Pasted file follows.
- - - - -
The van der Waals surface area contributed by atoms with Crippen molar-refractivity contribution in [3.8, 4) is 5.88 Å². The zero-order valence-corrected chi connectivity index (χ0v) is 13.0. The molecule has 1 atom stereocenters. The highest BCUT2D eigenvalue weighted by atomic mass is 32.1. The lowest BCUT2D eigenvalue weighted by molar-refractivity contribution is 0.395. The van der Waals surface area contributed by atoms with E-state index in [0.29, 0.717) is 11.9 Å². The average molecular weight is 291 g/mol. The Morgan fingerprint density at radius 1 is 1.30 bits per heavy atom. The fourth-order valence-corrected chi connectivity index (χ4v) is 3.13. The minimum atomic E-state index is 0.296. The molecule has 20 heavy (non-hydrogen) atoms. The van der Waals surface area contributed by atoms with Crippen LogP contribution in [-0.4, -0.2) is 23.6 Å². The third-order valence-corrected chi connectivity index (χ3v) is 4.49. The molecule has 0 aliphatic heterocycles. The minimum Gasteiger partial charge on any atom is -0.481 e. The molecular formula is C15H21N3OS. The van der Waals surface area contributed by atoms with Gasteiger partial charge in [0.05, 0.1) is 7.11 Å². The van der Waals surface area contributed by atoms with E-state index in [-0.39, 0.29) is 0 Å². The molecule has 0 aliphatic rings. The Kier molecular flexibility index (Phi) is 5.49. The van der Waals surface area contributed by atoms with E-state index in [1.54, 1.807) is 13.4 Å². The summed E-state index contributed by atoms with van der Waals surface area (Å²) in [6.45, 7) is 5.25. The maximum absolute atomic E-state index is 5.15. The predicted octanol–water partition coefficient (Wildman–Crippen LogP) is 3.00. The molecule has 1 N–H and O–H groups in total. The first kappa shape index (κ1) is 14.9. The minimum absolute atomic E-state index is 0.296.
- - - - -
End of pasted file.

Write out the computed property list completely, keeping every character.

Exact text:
The van der Waals surface area contributed by atoms with Crippen molar-refractivity contribution in [3.8, 4) is 5.88 Å². The zero-order valence-corrected chi connectivity index (χ0v) is 13.0. The molecule has 1 atom stereocenters. The highest BCUT2D eigenvalue weighted by atomic mass is 32.1. The lowest BCUT2D eigenvalue weighted by molar-refractivity contribution is 0.395. The van der Waals surface area contributed by atoms with E-state index in [0.29, 0.717) is 11.9 Å². The average molecular weight is 291 g/mol. The Morgan fingerprint density at radius 1 is 1.30 bits per heavy atom. The fourth-order valence-corrected chi connectivity index (χ4v) is 3.13. The minimum atomic E-state index is 0.296. The molecule has 20 heavy (non-hydrogen) atoms. The van der Waals surface area contributed by atoms with Crippen LogP contribution in [-0.4, -0.2) is 23.6 Å². The third-order valence-corrected chi connectivity index (χ3v) is 4.49. The molecule has 0 aliphatic heterocycles. The minimum Gasteiger partial charge on any atom is -0.481 e. The molecular formula is C15H21N3OS. The van der Waals surface area contributed by atoms with Gasteiger partial charge in [0.05, 0.1) is 7.11 Å². The van der Waals surface area contributed by atoms with E-state index in [-0.39, 0.29) is 0 Å². The molecule has 0 aliphatic rings. The Kier molecular flexibility index (Phi) is 5.49. The van der Waals surface area contributed by atoms with E-state index in [1.54, 1.807) is 13.4 Å². The summed E-state index contributed by atoms with van der Waals surface area (Å²) in [6.45, 7) is 5.25. The maximum absolute atomic E-state index is 5.15. The predicted octanol–water partition coefficient (Wildman–Crippen LogP) is 3.00. The molecule has 1 N–H and O–H groups in total. The first kappa shape index (κ1) is 14.9. The minimum absolute atomic E-state index is 0.296.